ANT and Careers

Recently graduated Anthropology majors and Anthropology minors have used the skills they have learned—an understanding of culture and cultural difference, the ability to observe carefully, to ask probing questions and to think critically about social issues--to begin satisfying careers. Our Anthropology alums are happily employed as social workers, teachers, city workers, and employees of community and social service organizations, to name just a few of their career paths. For many alums, the common thread is a commitment to improving their communities and their city—an outlook fostered by their years in Anthropology courses. Listen to Professor Ed Snajdr talk about the Anthropology major and how it prepares students for the professional world, whatever their career goals may be.

Although “becoming an anthropologist” requires long and expensive graduate training and a fierce struggle for a handful of academic jobs, many of our graduates have found the Anthropology BA to be an excellent pathway to law school, as well as to graduate programs in public health, urban planning, public policy and business.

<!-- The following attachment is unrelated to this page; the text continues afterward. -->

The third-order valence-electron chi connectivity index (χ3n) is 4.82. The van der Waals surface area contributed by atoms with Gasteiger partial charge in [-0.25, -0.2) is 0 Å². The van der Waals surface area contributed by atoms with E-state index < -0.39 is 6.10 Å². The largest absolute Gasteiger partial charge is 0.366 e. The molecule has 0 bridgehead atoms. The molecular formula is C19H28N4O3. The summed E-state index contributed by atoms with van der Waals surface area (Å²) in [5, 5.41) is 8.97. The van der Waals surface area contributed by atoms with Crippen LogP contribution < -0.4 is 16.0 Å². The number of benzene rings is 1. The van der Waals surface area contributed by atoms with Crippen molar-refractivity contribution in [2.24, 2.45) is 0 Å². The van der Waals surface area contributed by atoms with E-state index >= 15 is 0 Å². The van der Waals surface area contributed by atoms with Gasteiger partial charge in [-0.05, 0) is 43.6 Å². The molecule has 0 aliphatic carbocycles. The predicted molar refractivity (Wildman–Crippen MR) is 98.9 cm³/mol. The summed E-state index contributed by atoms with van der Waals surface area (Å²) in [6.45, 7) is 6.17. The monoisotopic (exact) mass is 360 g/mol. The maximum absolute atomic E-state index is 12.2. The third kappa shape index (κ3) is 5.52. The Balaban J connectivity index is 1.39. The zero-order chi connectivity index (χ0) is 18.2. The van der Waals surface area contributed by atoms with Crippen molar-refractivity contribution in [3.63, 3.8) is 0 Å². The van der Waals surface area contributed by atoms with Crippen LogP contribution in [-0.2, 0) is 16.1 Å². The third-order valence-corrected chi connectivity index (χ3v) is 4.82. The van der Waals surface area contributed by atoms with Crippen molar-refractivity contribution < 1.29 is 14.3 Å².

Professor Trinch, the Anthropology major advisor, is happy to offer advice and help with applications. Also refer to the Anthropology Department’s Career Page for career-related resources and opportunities.

John Jay’s Center for Career and Professional Development is another great resource for questions related to job searches, internships, and career preparation. CCPD staff are available to meet individually with students and alumni in L72.00 New Building. To request a 45-minute counseling appointment, log on to John Jay Careers Online. 15-minute drop-in sessions are also available Mon-Fri 9 a.m. - 5 p.m. Stop by in person earlier the same day to schedule a drop-in session.